Seventy years ago, Europe lay in ruins. Many of those who had survived Adolf Hitler’s war were on the move. Primo Levi worked his way from Russia back to Italy, Louis-Ferdinand Céline scurried to a Danish hideout, Tadeusz Borowski went eastward from one captivity to another. They, and Paul Celan, Ignazio Silone, Günter Grass, and countless others, eventually picked up their pens, and they recorded what they had seen.
Perhaps no vision of the war was as relentlessly strange as the one the peripatetic Curzio Malaparte offered in his memoir, Kaputt, published just a year after the conflict ended. “It is a wonderful thing to be dead,” he wrote of a time so steeped in death as to render the statement absurd on the face—but he meant it, for sharing the scene with him are a German war hero, a Spanish diplomat, and a true-believer Nazi general who calls for a toast to all the countries his own country has subsumed. When the general refuses to toast Spain, even though Spanish storm troopers are fighting alongside German legions in Russia, the Spanish diplomat proposes a countertoast: Merde à la Allemagne! The general, in perfectly accented French, echoes the slander. Their drinking party ends with the general “dragging himself on all fours, trying to catch a bottle that was slowly rolling across the wooden floor.” It’s a moment befitting Kurt Vonnegut or Thomas Pynchon, but, Malaparte insisted, it happened just as he reported it.
Malaparte, born Kurt Erich Suckert to a German manufacturer and his Italian wife, enthusiastically jumped to the fascist cause from the first, joining the March on Rome in 1922 and writing stormy editorials, books, essays, and articles championing the new Italian state and its beau ideal, Benito Mussolini. But, as he would do in Kaputt, he took literary license a step too far for the liking of the censors. When he called Hitler a woman and suggested the sexual possibilities in that transformation, he was exiled for five years before being released, only to be arrested repeatedly for various infractions. Ever the aesthete, even while dodging the secret police, he oversaw the construction of his famous Casa Malaparte, the house on rocky Capri that would be so prominently portrayed in Jean-Luc Godard’s film Le Mepris.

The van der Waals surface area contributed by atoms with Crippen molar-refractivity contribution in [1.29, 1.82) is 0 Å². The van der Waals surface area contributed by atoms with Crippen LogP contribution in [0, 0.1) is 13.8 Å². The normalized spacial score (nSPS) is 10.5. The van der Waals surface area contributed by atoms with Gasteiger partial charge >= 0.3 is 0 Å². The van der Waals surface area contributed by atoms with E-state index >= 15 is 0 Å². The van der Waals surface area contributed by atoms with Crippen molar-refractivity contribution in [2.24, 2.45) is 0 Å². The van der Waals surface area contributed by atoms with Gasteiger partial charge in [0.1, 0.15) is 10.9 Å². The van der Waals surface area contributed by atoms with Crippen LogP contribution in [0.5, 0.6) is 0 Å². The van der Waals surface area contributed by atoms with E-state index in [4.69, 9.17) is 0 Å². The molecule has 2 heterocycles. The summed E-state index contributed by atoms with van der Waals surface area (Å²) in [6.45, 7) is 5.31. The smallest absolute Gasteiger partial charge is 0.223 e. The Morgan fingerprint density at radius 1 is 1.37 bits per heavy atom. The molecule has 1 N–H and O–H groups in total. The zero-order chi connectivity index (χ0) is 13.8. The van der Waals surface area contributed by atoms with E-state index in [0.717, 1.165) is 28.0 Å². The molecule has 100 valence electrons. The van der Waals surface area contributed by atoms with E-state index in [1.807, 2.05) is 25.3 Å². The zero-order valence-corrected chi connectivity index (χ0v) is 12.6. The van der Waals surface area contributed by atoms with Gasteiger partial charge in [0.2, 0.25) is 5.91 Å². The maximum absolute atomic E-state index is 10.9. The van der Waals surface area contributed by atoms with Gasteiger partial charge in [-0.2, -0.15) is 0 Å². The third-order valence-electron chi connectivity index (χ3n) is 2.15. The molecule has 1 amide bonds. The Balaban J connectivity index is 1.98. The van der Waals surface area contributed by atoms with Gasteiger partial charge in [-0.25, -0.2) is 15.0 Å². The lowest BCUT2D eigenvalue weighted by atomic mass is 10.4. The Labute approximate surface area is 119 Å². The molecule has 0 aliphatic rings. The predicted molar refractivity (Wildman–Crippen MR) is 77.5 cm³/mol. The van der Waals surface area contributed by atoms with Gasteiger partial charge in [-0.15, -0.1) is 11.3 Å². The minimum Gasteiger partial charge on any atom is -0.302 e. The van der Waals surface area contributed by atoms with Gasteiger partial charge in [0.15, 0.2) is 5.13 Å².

That striking structure was finished just about the time Malaparte was sent to the eastern front as a correspondent. Things looked good for the Germans and their fascist allies there in 1941, when Malaparte arrived. By 1943, they did not, and Malaparte’s relentlessly honest if often fabulous dispatches were more often censored and suppressed than published. He incorporated them into Kaputt, written in secret as he traveled through Finland, Russia, Poland, and Germany. He gave portions of the manuscript to trusted associates along the way, reassembling them when the shooting stopped.
Malaparte survived the war. Renouncing Mussolini, he became a communist and moved to Paris. And as for that war hero? He, too, took to walking on all fours along with his staff officers in a “strange procession, barking, grunting and meowing.” Did that really happen? To trust Malaparte’s hallucinatory, beguiling book, which remains in print all these years later, it did—and if it didn’t, it should have.
Gregory McNamee is a contributing editor.